SayAhh’s Revenue Projections

While Jane was building SayAhh’s revenue projections, Dick focused his attention on building the expense side of the projections. He procrastinated for a few weeks because he was deep in product development, but surfaced a few days ago when he realized they had an investor meeting coming up and really should have at least a basic financial model ready in case the investor asked about it.

Before building his projections, Dick needs to make three main decisions:

  1. Should he build a simple cash forecast or a set of projected financial statements?
  2. What are the right drivers for each expense category?
  3. How should he account for unforeseen expenses?

1. Cash Forecast vs. Projected Financials – What’s the difference?

A simple cash forecast is just that – it is a model that helps anticipate cash balances over time. It is simple in that it forecasts how much cash will be coming in the door (revenues + equity financing + debt financing) and then subtracts from that amount how much cash is expected to be going out the door. The expense forecast tends to be organized by what the money is being spent on such as office space, employee salaries, or computer hardware and software.

Building a set of projected financial statements is more complicated. For one, it requires keeping track of not only what the company is going to be buying, but also where the purchased goods/services are used. In the straightforward example of a widget manufacturer, expenditures on electricity (the “what”) can get spread across multiple line items on the Income Statement. Part of the spend may be assigned to Cost of Goods Sold, part to Marketing, and part to General & Administrative, all of which can be separate line items on the Income Statement (the “where”).

Creating a set of projected financial statements also requires understanding different types of expenses. Specifically, is an expense an operating expense (generally speaking, spend on a good or service that is consumed immediately) or a capital expense (spend on an asset that will be used up more gradually over time)? The former will impact the Income Statement, Balance Sheet, and Cash Flow Statement while the latter will only impact the Balance Sheet and Cash Flow Statement (although as the asset depreciates, the depreciation will show up on the Income Statement).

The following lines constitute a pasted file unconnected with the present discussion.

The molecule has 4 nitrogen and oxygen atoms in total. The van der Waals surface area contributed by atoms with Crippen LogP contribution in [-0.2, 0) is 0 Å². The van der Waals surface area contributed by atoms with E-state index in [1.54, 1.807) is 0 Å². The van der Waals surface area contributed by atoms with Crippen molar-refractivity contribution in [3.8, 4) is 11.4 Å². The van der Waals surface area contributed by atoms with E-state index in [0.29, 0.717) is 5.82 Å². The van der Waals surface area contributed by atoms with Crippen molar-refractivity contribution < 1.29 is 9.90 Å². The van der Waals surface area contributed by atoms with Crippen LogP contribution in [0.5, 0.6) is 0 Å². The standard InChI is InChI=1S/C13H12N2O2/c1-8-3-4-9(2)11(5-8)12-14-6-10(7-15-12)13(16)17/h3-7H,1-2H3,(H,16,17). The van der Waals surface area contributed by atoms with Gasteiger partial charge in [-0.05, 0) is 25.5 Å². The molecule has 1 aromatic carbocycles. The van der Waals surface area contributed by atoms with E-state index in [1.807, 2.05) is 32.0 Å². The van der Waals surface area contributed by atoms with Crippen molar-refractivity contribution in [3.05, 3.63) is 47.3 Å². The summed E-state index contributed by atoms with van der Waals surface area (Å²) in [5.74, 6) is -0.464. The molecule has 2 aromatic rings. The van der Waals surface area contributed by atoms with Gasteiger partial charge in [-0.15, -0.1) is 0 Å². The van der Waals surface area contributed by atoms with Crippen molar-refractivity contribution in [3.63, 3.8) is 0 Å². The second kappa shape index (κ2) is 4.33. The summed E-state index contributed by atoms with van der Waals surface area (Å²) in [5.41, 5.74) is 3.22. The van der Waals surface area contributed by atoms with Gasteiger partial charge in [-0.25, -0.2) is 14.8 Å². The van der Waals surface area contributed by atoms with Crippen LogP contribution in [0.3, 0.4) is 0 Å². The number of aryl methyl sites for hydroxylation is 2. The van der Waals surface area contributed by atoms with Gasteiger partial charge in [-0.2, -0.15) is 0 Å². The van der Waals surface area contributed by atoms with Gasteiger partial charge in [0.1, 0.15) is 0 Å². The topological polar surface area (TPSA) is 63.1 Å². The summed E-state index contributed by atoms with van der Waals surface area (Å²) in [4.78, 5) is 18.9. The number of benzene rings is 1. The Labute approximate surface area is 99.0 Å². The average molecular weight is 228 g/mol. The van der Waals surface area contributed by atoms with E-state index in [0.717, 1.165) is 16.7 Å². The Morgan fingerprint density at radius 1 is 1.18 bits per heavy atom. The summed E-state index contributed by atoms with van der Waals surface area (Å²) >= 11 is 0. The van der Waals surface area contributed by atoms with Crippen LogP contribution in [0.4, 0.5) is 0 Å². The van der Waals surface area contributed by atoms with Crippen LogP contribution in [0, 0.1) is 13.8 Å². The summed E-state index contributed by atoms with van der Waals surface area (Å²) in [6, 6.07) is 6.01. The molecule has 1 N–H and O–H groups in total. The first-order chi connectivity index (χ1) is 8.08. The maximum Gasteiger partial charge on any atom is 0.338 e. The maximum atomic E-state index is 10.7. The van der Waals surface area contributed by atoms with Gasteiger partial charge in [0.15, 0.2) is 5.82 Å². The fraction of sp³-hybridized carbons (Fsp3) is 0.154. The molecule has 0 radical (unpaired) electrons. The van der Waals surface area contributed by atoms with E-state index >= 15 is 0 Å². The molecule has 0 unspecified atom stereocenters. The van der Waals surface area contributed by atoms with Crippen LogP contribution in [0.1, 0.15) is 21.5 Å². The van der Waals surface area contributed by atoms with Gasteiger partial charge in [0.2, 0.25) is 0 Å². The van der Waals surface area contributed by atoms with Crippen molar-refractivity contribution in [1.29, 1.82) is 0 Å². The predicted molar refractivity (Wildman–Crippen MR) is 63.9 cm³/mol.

To keep track of all of this, companies assign every expense to a Cost Center (tells where the spending occurs, indicating the line item on the Income Statement that will be impacted), a Cost Code (which indicates what was purchased, e.g. Office Supplies, Salaries, Utilities, etc.) and a spend type (e.g. Capital vs. Operating).

Finally, building projected financials requires a strong understanding of the interactions between the three financial statements.

Due to the added complexity of building projected financial statements and because Dick and Jane are currently focused on cash, Dick chose to build a cash forecast. This is fine for now, but eventually SayAhh will need to become sophisticated enough to build projected financial statements.

2. Choosing the right drivers for each expense category

Just as it was important for Jane to choose the right drivers for her revenue projections, it is similarly important for Dick to choose the right drivers for his expense forecast. Since this was addressed on the revenue side, we won’t go into details on the expense side.

3. Accounting for unforeseen expenses

Dick is confident that his forecast will capture SayAhh’s major business expenses. But how should he forecast unanticipated expenses? Dick decided that unanticipated expenses will be equal to 10% of anticipated expenses in order to provide a cushion in SayAhh’s budget.

4. Putting it all together